When I went to pick it up, everything was in tact – the $100 leather business card case, as well as my bank card. The only thing missing was a 99 cent notepad.
The third thing that is amazing about Tokyo is the entertainment and nightlife.
We attended the Belgian Beer Festival in Roppongi Hills, which featured 75 different beers, including my favorite Delerium Tremons. They love their beer here in Tokyo, and even if most of the native brews are diluted cups of tonic water, they enthusiastically embrace international brands and have festivals year-round lauding the best of the best.
Tokyo has two major league baseball teams whose fans rival those of any New York or Boston team. Fireworks displays are a source of competition and elaborate shows are put on throughout the year. Every weekend is packed with music acts of all kinds (though a little ridiculously expensive). On the same weekend in May, the Tokyo Rocks Festival will be headlined by Blur, Primal Scream and My Bloody Valentine. While on the other side of town, Black Sabbath, Tool and The Deftones will dominate at Ozzfest.
And I haven’t even experienced cherry blossom season, which is coming up next month.
Don’t even get me started on the quality of food. That requires an entire book. This year Tokyo usurped Paris as the culinary capitol of the world. Tokyo now has the most Michelin starred restaurants of any city.
While the top restaurants are expensive as your monthly preschool tuition, you can find reasonable menus that still feature some of the finest cuisine on either side of the Pacific. There are over 22,000 restaurants in Tokyo, which makes it overwhelming when trying to choose just one.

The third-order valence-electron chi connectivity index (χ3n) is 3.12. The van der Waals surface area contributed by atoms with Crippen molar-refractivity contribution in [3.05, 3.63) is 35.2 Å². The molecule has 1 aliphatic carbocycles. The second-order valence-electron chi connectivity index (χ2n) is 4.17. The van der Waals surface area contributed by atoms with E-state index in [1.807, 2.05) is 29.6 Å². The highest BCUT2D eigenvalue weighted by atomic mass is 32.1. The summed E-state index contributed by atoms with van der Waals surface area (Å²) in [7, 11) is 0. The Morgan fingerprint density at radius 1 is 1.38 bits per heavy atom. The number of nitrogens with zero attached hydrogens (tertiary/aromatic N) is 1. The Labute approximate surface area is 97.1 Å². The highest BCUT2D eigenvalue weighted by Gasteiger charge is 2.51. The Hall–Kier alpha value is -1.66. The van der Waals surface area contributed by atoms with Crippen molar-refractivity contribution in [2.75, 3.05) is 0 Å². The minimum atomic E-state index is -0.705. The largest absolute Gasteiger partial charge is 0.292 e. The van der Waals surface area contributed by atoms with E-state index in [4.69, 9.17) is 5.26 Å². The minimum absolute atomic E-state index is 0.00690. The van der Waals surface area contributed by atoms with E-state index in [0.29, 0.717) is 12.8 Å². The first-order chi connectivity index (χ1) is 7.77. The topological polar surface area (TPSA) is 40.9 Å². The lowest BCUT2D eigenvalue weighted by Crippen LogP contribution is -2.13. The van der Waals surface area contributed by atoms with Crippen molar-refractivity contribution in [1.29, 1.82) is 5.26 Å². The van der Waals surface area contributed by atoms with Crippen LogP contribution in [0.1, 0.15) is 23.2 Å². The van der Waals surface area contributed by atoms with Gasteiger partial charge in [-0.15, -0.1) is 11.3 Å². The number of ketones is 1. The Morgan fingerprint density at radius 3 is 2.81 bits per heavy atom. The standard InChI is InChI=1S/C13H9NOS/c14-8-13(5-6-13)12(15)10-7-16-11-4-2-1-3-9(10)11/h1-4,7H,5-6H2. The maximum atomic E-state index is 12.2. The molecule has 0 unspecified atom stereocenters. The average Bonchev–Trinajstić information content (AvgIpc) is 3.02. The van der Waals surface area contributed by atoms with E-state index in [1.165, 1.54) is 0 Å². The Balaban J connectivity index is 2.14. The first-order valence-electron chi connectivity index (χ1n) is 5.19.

There is mouth-watering sushi, such as the reasonably priced Midori-zushi ($50 per person) in Shibuya. This place can be crowded, but it is pretty friendly to foreigners.
We found an Osaka-style okonomiyaki restaurant called Sometaro in Asakusa. Prior to World War II Asakusa was the downtown entertainment district of Tokyo. Sometaro was where famous actors and writers hung out back in Asakusa’s heyday.
My wife found a nabe soup restaurant called Izumida in the Nihombashi neighborhood. This is a covert operation down a dark alley. You have to climb an inconspicuous staircase to the third floor of the building where the staff greet you heartily. They love foreigners here because the chef is trying to learn English. We get along quite well and during our last visit he gave us a free bottle of sake.
Lastly, we found a local kushi-age restaurant that “stays open until the last customer leaves.” They told us they once stayed open until noon the next day. Kushi-age is deep-fried delicacies on a stick (I’m sorry – skewer).
Really, you can’t go wrong with most restaurants in Tokyo. We are still exploring the places in our neighborhood. Down every alleyway there is something new to explore.
Down the alleyways in Boston… well, you don’t go down the alleyways in Boston.